The Corker-Warner proposal, which borrows ideas from the recent Bipartisan Policy Center proposal and the left-leaning Center for American Progress, depends on getting three things exactly right. Private investors will need to have enough incentive to buy the securities (or, to use the jargon, there will need to be adequate liquidity in the market). These private entities will also need to put up enough money to have enough skin in the game to prevent taxpayers from taking a bath on the mortgages. On top of that, these firms and insurance companies will need enough capital to prevent taxpayers from having to step in to take over the companies.
There's reason to be skeptical that Congress will succeed in fine-tuning all of this. Unless the new insurance corporation regulates all housing-related investors, they will be subjected to different oversight from different agencies. Typically, businesses will gravitate to the most lenient agency and the one requiring the least capital.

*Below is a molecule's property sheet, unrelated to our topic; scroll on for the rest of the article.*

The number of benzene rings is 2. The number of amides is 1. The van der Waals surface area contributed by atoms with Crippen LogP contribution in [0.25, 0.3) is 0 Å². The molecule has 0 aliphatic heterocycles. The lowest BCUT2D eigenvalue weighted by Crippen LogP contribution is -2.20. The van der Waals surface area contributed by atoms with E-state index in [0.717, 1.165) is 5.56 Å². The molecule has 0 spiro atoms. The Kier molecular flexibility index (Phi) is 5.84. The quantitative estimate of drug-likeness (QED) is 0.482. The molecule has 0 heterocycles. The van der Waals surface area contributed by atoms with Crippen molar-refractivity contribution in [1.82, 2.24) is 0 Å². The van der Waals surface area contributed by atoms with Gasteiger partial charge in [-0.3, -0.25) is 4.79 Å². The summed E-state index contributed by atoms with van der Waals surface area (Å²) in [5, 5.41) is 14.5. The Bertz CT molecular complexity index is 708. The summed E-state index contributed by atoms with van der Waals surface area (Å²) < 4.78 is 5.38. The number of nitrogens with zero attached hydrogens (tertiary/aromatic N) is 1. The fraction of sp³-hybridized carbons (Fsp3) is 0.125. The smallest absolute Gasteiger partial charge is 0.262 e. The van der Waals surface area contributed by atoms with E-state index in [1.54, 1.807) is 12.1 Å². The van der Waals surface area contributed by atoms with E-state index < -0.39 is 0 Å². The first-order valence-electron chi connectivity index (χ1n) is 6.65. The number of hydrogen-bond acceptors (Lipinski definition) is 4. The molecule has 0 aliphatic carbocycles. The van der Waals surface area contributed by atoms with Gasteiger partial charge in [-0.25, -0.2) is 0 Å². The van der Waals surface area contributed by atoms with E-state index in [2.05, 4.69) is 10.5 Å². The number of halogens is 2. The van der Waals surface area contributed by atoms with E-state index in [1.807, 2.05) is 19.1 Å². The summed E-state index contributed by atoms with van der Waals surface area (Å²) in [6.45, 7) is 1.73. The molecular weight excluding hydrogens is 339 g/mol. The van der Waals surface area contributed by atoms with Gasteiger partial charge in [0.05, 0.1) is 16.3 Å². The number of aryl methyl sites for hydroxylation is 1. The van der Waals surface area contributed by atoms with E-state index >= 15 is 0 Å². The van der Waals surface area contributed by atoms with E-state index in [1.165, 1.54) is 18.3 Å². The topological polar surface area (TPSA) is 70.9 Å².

If the Corker-Warner proposal were to go through, the private companies that have pole position would be the private mortgage insurers. The Republican Party has a fondness for this industry, going so far as to blow it a kiss in the party's 2012 platform. Uncomfortably, private mortgage insurers were quietly a major part of the problem after the housing bubble burst. They were woefully undercapitalized and have been operating almost as zombie institutions.
The 10 percent private investor number also poses a concern. It's a satisfyingly high number. But it's a number that will probably create big problems when housing goes into a downturn. Remember the Great National Housing Crash? Private investors fled. Fannie and Freddie needed to step in to provide liquidity. And the real Big Daddy was the Federal Reserve.